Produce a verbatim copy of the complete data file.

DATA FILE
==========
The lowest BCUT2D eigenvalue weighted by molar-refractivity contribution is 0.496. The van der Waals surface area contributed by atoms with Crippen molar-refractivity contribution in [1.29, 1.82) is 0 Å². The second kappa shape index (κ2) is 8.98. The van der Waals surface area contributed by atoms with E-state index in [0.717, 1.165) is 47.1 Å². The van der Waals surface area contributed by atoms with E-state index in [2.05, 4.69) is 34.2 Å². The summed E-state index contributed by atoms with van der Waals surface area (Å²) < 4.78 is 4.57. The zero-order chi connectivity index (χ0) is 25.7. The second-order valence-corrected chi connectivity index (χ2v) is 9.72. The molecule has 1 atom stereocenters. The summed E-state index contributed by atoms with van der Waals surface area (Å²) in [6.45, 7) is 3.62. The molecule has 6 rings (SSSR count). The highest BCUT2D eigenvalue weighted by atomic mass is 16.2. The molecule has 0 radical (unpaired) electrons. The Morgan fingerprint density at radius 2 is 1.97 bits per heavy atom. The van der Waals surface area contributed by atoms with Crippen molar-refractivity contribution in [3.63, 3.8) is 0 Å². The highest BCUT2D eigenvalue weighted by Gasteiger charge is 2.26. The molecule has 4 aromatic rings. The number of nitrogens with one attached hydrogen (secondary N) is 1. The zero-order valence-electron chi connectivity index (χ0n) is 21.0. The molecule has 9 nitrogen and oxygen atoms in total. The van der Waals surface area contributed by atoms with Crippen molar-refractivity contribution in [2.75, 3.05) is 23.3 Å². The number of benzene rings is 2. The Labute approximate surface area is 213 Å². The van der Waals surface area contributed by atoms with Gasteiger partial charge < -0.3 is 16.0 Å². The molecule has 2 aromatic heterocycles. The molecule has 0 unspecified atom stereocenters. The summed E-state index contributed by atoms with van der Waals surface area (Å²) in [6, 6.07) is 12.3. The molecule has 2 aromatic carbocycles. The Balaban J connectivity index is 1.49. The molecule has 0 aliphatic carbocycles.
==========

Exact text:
The lowest BCUT2D eigenvalue weighted by molar-refractivity contribution is 0.496. The van der Waals surface area contributed by atoms with Crippen molar-refractivity contribution in [1.29, 1.82) is 0 Å². The second kappa shape index (κ2) is 8.98. The van der Waals surface area contributed by atoms with E-state index in [0.717, 1.165) is 47.1 Å². The van der Waals surface area contributed by atoms with E-state index in [2.05, 4.69) is 34.2 Å². The summed E-state index contributed by atoms with van der Waals surface area (Å²) < 4.78 is 4.57. The zero-order chi connectivity index (χ0) is 25.7. The second-order valence-corrected chi connectivity index (χ2v) is 9.72. The molecule has 1 atom stereocenters. The summed E-state index contributed by atoms with van der Waals surface area (Å²) in [6.45, 7) is 3.62. The molecule has 6 rings (SSSR count). The highest BCUT2D eigenvalue weighted by atomic mass is 16.2. The molecule has 0 radical (unpaired) electrons. The Morgan fingerprint density at radius 2 is 1.97 bits per heavy atom. The van der Waals surface area contributed by atoms with Crippen molar-refractivity contribution in [3.63, 3.8) is 0 Å². The highest BCUT2D eigenvalue weighted by Gasteiger charge is 2.26. The molecule has 4 aromatic rings. The number of nitrogens with one attached hydrogen (secondary N) is 1. The zero-order valence-electron chi connectivity index (χ0n) is 21.0. The molecule has 9 nitrogen and oxygen atoms in total. The van der Waals surface area contributed by atoms with Crippen molar-refractivity contribution in [2.75, 3.05) is 23.3 Å². The number of benzene rings is 2. The Labute approximate surface area is 213 Å². The van der Waals surface area contributed by atoms with Gasteiger partial charge < -0.3 is 16.0 Å². The molecule has 2 aromatic heterocycles. The molecule has 0 unspecified atom stereocenters. The summed E-state index contributed by atoms with van der Waals surface area (Å²) in [6, 6.07) is 12.3. The molecule has 2 aromatic carbocycles. The Balaban J connectivity index is 1.49. The molecule has 0 aliphatic carbocycles.